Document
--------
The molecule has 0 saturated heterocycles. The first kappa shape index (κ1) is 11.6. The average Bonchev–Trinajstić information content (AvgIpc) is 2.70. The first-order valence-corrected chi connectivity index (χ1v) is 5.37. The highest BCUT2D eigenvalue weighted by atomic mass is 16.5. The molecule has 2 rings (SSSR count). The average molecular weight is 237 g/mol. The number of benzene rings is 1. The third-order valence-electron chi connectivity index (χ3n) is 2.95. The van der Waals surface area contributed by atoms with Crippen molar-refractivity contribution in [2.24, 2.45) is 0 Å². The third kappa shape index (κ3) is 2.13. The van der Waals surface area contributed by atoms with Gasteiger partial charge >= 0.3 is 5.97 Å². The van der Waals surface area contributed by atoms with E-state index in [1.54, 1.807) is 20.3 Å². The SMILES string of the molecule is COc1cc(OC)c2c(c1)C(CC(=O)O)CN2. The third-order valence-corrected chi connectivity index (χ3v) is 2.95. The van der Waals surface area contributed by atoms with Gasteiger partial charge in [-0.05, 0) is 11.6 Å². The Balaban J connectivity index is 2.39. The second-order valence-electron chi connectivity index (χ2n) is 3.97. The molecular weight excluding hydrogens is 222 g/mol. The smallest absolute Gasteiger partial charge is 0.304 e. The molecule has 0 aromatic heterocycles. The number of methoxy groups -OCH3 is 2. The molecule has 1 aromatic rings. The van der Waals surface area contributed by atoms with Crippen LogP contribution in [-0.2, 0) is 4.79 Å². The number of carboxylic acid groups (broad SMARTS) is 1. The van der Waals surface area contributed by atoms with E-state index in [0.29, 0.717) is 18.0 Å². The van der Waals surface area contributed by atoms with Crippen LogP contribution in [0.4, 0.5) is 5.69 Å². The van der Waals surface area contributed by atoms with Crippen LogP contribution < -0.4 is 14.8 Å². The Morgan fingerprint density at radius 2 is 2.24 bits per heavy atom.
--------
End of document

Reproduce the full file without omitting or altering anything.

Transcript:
The molecule has 0 saturated heterocycles. The first kappa shape index (κ1) is 11.6. The average Bonchev–Trinajstić information content (AvgIpc) is 2.70. The first-order valence-corrected chi connectivity index (χ1v) is 5.37. The highest BCUT2D eigenvalue weighted by atomic mass is 16.5. The molecule has 2 rings (SSSR count). The average molecular weight is 237 g/mol. The number of benzene rings is 1. The third-order valence-electron chi connectivity index (χ3n) is 2.95. The van der Waals surface area contributed by atoms with Crippen molar-refractivity contribution in [2.24, 2.45) is 0 Å². The third kappa shape index (κ3) is 2.13. The van der Waals surface area contributed by atoms with Gasteiger partial charge >= 0.3 is 5.97 Å². The van der Waals surface area contributed by atoms with E-state index in [1.54, 1.807) is 20.3 Å². The SMILES string of the molecule is COc1cc(OC)c2c(c1)C(CC(=O)O)CN2. The third-order valence-corrected chi connectivity index (χ3v) is 2.95. The van der Waals surface area contributed by atoms with Gasteiger partial charge in [-0.05, 0) is 11.6 Å². The Balaban J connectivity index is 2.39. The second-order valence-electron chi connectivity index (χ2n) is 3.97. The molecular weight excluding hydrogens is 222 g/mol. The smallest absolute Gasteiger partial charge is 0.304 e. The molecule has 0 aromatic heterocycles. The number of methoxy groups -OCH3 is 2. The molecule has 1 aromatic rings. The van der Waals surface area contributed by atoms with Crippen LogP contribution in [-0.2, 0) is 4.79 Å². The number of carboxylic acid groups (broad SMARTS) is 1. The van der Waals surface area contributed by atoms with E-state index in [0.29, 0.717) is 18.0 Å². The van der Waals surface area contributed by atoms with Crippen LogP contribution in [0.4, 0.5) is 5.69 Å². The van der Waals surface area contributed by atoms with Crippen LogP contribution < -0.4 is 14.8 Å². The Morgan fingerprint density at radius 2 is 2.24 bits per heavy atom.